It’s been a busy week with the NHL draft, the Jake Virtanen buyout, the OEL trade, and the expansion draft.
There are a ton of topics we can get into this week and we are going to do that as we field this week’s batch of questions.
No funny stuff this week, let’s get right into this week’s questions.
Though it was originally reported that the Canucks’ 41st overall pick was going to be reporting to the QMJHL, it looks like he will end up in the KHL next season as he will compete in the second-best hockey league in the world.
This is a blessing and a curse. He may get an opportunity to practice and play in a very strong league but he has only signed a trial contract with Dinamo Minsk. In the past, Klimovich has indicated that he was planning on coming over to North America as he was selected by the Rouyn-Noranda Huskies in the 2020 CHL import draft.
Either way, there are some positive takeaways. If he heads to the KHL, he will play in a men’s league with some very good players and if he is able to score at that level, then Canucks fans should be excited for a quick path to the NHL. If he goes to the QMJHL, he is coming to North America and is very likely to sign in the AHL after his time with the Huskies is up.
The negative part to the KHL path is that if he is a star, a big organization like SKA or CSKA may attempt to offer him a very lucrative contract to try and keep him in the KHL.
The negative part about the QMJHL is that he won’t get a chance to play against men. It’s not the worst situation, as he will be able to score a ton of goals, develop his game with a good organization, and be relied upon to play a ton of minutes.
I’d prefer if he went the QMJHL route and we will have to see how his trial contract goes with Dinamo Minsk.
To answer your question, he’s at least two more seasons away. I’d expect to see his name in the AHL for 2023-24 and then work his way up to the NHL from there.
There’s definitely a spot for Jack Rathbone on this Canucks roster. If they can find a Travis Hamonic type of veteran right-shot defenceman, you are looking at a third pairing that can move the puck and bring a bit of offence from the point. After seeing the way that Hamonic played with Hughes last season, he feels like the perfect option for the Canucks to have with Rathbone on the third pairing.
You don’t want to give a defenceman too much to handle in his rookie season and having Rathbone on the third pairing will help ease him into the NHL. Travis Green doesn’t have to shelter Rathbone as much as he did with Olli Juolevi, as Rathbone is much more advanced in his development than Juolevi was last season. Canucks fans should feel comfortable with Rathbone playing 10-14 minutes of five-on-five time while potentially getting some added ice time on the second power play unit.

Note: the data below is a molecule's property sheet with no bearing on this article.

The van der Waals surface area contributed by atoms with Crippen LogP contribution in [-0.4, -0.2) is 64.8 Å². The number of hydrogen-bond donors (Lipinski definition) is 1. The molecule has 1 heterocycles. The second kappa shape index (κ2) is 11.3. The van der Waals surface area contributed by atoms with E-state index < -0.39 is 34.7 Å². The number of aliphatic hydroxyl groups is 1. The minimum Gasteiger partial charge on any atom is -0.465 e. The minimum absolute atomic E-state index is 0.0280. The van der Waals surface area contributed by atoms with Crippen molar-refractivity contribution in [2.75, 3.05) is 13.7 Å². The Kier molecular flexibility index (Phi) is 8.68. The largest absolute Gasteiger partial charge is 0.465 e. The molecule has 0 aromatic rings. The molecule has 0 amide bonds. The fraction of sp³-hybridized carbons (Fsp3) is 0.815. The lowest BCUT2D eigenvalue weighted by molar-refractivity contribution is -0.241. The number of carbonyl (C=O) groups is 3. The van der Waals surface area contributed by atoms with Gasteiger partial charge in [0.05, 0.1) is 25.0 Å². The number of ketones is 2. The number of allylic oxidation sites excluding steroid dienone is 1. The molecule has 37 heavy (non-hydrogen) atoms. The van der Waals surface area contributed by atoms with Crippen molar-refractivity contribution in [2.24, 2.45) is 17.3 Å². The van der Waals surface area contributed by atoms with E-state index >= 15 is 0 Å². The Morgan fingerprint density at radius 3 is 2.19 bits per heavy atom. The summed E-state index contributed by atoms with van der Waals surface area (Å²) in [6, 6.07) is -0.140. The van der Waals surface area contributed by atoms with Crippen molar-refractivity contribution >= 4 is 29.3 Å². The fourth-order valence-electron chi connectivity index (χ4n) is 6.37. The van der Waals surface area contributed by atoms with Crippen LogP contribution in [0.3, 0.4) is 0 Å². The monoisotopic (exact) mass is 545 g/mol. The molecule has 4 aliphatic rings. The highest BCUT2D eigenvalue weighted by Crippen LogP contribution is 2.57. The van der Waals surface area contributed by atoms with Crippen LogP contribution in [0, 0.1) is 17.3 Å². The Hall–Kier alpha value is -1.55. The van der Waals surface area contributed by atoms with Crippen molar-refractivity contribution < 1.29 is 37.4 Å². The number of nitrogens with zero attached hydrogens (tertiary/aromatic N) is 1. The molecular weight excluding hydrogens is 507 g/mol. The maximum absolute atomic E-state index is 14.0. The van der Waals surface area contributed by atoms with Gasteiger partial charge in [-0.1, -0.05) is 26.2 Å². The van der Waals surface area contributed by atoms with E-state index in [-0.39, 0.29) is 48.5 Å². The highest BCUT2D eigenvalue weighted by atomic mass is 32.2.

Re-signing Alex Edler doesn’t make a ton of sense anymore for the Canucks. I’d love to see Edler go to a cup contender and hopefully be a third pairing defenceman on that team. Edler playing 22 minutes a night and leading his team in penalty killing minutes just isn’t a recipe for success anymore.
This is the way I see the Canucks’ defence pairings looking like.
Nate Schmidt (Trade for cap space for defensive RD?)
Yaroslav Busygin (LD), Jiri Tichacek (LD), and Trevor Wong (C) are a few names I was surprised to see go through the draft this year. Wong was a real shocker. That kid has game, he’s just short.
Nope, I have no idea how to scout goalies.
Quads spoke with Ian Clark about Aku Koskenvuo in this article here.
We are working on our new rankings right now.
It will be coming to CanucksArmy over the next few weeks!
I’ll give a couple of options for some cheaper fourth-line centres who likely only sign for a one or two year deal.
Riley Nash is coming off a season where he only had two goals and five assists in 37 games. His offence has fallen off over the past three seasons but when it comes to the defensive side of the ice, he is an analytic darling.
If you’re looking to win the goal share battle with the top-nine and be even on your fourth line, Nash looks like a great option and his down season last year will likely drop his cap hit down from $2,750,000.
I can also see Sean Kuraly being a cheap option as he comes off a season where he only had nine points in 47 games with a 57.4% faceoff percentage.
Finding fourth-line centres shouldn’t be hard and with the Canucks fast-forwarding their roster into what looks like a playoff team with young stars, you’d expect to see more free agents listen to those one-year deals to come play in Vancouver.
I’d like to see the Canucks lock him in for three or four years in the range of $3.9-4.7 million, depending on years.
If they can get him on the lower end of four million, I’d be happy with it and if they can somehow get him in the three-million dollar range, I’d be ecstatic.
Well, that wraps up this week’s mailbag. We have a ton of work to do on the new prospects and will have the website jampacked with content throughout the week. On top of that, free agency opens on Wednesday morning and the Canucks will be looking to make some additions while potentially shopping Nate Schmidt to teams who can’t land a big fish defenceman in free agency.
The offseason is trucking along and it will be a fun couple of weeks before it all slows down in late August.
Be sure to keep an eye out for the Monday Mailbag call for questions on Twitter and we will see you next Monday!